Faculty from the Colleges of Computing and Engineering have received awards for their proposals submitted in response to our call "Seed Funding in Data Engineering and Science for Cloud Computing Projects." The awards are funded by a generous gift to Georgia Tech from Microsoft to provide access to Microsoft Azure to seed projects in Data Engineering and Science. Microsoft Azure is a flexible cloud computing platform and infrastructure designed to support building, deploying, and managing data-intensive applications. Proposals were evaluated based on intellectual merit, match of needs to project scope, and on the impact to science or society. Each of the following awardees receives approximately $25,000 plus Microsoft Azure Credits equating to $25,000 per project:
- Umakishore Ramachandran (CoC) for "SDO: Software defined orchestration in the fog-cloud continuum for situation awareness" Situation awareness deals with recognizing when sensed data could lead to actionable knowledge, and the associated sensors produce data around the clock, creating high bandwidth issues, latency demands, and extraneous data that need not be transported to the cloud. Ramachandran's research employs a holistic view of networks across all levels of the resource continuum from IoT platforms to the cloud. The work aims to exploit and extend Azure to provide infrastructure support for fog-computing using Ramachandran's execution framework called Foglets.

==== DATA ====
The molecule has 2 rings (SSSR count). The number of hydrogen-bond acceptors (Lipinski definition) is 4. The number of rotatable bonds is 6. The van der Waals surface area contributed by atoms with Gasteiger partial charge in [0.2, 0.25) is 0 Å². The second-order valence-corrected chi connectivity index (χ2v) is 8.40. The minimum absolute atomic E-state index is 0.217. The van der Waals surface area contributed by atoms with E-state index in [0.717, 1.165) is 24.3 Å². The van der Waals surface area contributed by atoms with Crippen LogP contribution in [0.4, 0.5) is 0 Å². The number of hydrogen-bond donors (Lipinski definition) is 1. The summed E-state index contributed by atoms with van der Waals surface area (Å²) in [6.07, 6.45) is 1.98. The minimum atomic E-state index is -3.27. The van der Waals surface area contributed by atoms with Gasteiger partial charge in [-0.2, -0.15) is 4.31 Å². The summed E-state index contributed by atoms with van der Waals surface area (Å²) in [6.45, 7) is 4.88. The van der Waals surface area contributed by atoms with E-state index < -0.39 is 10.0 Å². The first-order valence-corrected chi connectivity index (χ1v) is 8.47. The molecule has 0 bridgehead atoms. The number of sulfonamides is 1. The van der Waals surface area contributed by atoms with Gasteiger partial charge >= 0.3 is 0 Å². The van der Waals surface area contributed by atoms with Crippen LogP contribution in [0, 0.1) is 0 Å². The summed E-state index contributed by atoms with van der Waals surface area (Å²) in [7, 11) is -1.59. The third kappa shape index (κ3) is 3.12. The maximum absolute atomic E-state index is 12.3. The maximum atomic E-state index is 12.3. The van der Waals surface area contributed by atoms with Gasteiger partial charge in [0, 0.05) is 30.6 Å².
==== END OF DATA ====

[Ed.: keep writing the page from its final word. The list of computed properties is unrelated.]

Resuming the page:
- Ghassan AlRegib (ECE), in collaboration with Haibin Di, Zhiling Long, Dogancan Temel for "Cloud-enabled see-through" Computation imaging is fundamental to a variety of applications such as medical diagnostics, industrial manufacturing, energy exploitation, and space exploration. With the explosive growth of the size and volumes of image-associated data, and the need for interdisciplinary collaboration, the cloud has become a superior resource. The proposed work would develop high-security data sharing and storage on Microsoft Azure, advanced image-data-processing tools, user friendly visualization interfaces, and an integrated development environment. The resulting platform could impact numerous applications including petroleum exploration, medical diagnostics, and the inspection of precision instruments.
- May Dongmei Wang (BME) for "GenePLUS: Developing a deep-learning-based open source tool over Azure cloud to enhance novel genome gene prediction" Accurately predicting genic structure is important for achieving a more efficient functional analysis of the organism, and such work requires large computing and storage resources such as Microsoft Azure services. Wang's proposed work will design, develop and deploy an open-source tool for the bioinformatics community that will use multiple genomic sequences and deep learning technologies to improve gene prediction accuracy.